Programming 3D Graphics with OpenGL

I n this chapter, we will talk about working with the OpenGL graphics API on the Android Platform. Specifically, we'll break down the topic into three sections. First, we'll provide an overview of OpenGL, OpenGL for Embedded Systems (OpenGL ES), and some competing standards. Second, we will explain the theory behind OpenGL and cover some of the essential OpenGL ES APIs. In the third and final section, we will give you the necessary code to build a test harness that you can use to exercise the APIs covered in the second section.

OpenGL ES is a 2D and 3D graphics API specifically for embedded systems, and Android supports it completely. The Android SDK distribution comes with a number of OpenGL ES samples to attest to this fact. However, in versions 1.0, 1.1, and 1.5 of the Android SDK, documentation on how to get started with OpenGL is minimal to nonexistent. The underlying assumption is that OpenGL ES is an open standard and that programmers can learn it from sources outside Android. A side effect of this assumption is that the few online resources that address using OpenGL with Android assume you're already familiar with OpenGL.

Here's the good news, though. In this chapter, we will help you with these minor roadblocks. With a few prerequisites, we will walk you through the creation of an OpenGL ES test harness that you can use to start drawing and experimenting with the OpenGL ES API. In the process, we will draw attention to the necessary basics of OpenGL and point you toward OpenGL resources online that will help you explore the matter further.

The way you construct this test harness, and hence the way you approach OpenGL, differs between releases 1.1 and 1.5. The approach in release 1.0 is the same as the approach in release 1.1, because the latter is a fix release for the former. We know there might be programmers out there using all three releases, so we will show you the test-harness implementation using 1.0 and 1.1 in this chapter. And we will reimplement this OpenGL test harness again in Chapter 13 using the 1.5 SDK. Even if you are programming in the 1.5 SDK, you might want to read this section to understand how the 1.5 SDK would have implemented the underlying abstraction. So, this chapter is certainly a prerequisite for Chapter 13.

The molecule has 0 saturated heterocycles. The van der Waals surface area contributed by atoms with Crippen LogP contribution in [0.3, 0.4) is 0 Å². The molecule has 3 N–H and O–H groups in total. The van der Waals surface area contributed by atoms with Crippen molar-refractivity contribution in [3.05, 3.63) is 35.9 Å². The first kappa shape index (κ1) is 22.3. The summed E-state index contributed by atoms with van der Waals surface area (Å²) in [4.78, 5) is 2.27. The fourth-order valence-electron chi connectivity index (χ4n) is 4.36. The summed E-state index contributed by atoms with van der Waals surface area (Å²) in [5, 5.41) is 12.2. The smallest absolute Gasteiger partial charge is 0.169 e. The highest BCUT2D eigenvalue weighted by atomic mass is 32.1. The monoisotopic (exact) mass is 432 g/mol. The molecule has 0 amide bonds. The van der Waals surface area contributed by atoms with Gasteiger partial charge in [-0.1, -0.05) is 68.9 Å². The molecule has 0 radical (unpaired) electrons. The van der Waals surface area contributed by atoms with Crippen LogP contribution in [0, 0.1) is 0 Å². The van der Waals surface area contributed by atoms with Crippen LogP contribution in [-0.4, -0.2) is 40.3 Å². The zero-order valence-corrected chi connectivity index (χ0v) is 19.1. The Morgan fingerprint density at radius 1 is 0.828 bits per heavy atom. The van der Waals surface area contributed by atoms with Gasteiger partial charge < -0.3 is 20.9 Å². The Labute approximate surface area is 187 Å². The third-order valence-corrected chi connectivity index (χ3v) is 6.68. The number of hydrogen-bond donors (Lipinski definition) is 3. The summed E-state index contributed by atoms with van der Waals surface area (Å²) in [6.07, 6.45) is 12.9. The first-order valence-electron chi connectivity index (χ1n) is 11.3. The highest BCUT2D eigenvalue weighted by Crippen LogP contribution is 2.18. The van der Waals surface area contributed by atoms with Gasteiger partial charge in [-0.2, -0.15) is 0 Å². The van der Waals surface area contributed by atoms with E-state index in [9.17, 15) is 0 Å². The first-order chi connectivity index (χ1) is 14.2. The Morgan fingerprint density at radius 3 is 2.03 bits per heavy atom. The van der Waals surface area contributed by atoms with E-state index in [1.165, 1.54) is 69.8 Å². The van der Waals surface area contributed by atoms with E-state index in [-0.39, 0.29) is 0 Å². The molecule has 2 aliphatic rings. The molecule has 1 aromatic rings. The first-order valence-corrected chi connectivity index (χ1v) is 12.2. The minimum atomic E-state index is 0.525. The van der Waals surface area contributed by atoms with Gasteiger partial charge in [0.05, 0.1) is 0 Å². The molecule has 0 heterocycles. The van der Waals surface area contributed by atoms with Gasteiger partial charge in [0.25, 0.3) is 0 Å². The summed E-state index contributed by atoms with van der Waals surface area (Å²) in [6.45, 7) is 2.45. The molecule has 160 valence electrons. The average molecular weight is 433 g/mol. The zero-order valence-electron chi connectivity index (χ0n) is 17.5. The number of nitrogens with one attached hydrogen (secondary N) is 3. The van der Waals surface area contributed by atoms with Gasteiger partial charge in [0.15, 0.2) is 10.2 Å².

By the end of this chapter, you'll be well-equipped with the ideas of drawing in three dimensions, setting up the OpenGL camera, and setting up the viewing volume (also called the frustum). We will do this by introducing almost no mathematics (unlike many OpenGL books).

Note The OpenGL camera concept is similar but distinct from the Camera class in Android's graphics package, which you learned about in Chapter 6. Whereas Android's Camera object from the graphics package simulates 3D-like viewing capabilities by projecting a 2D view moving in 3D space, the OpenGL camera is a paradigm that represents a virtual viewing point. In other words, it models a real-world scene through the viewing perspective of an observer looking through a camera. You'll learn more in the subsection "Understanding the Camera and Coordinates" under "Using OpenGL ES." Both cameras are still separate from the handheld device's physical camera that you use to take pictures or shoot video.

0 0

Post a comment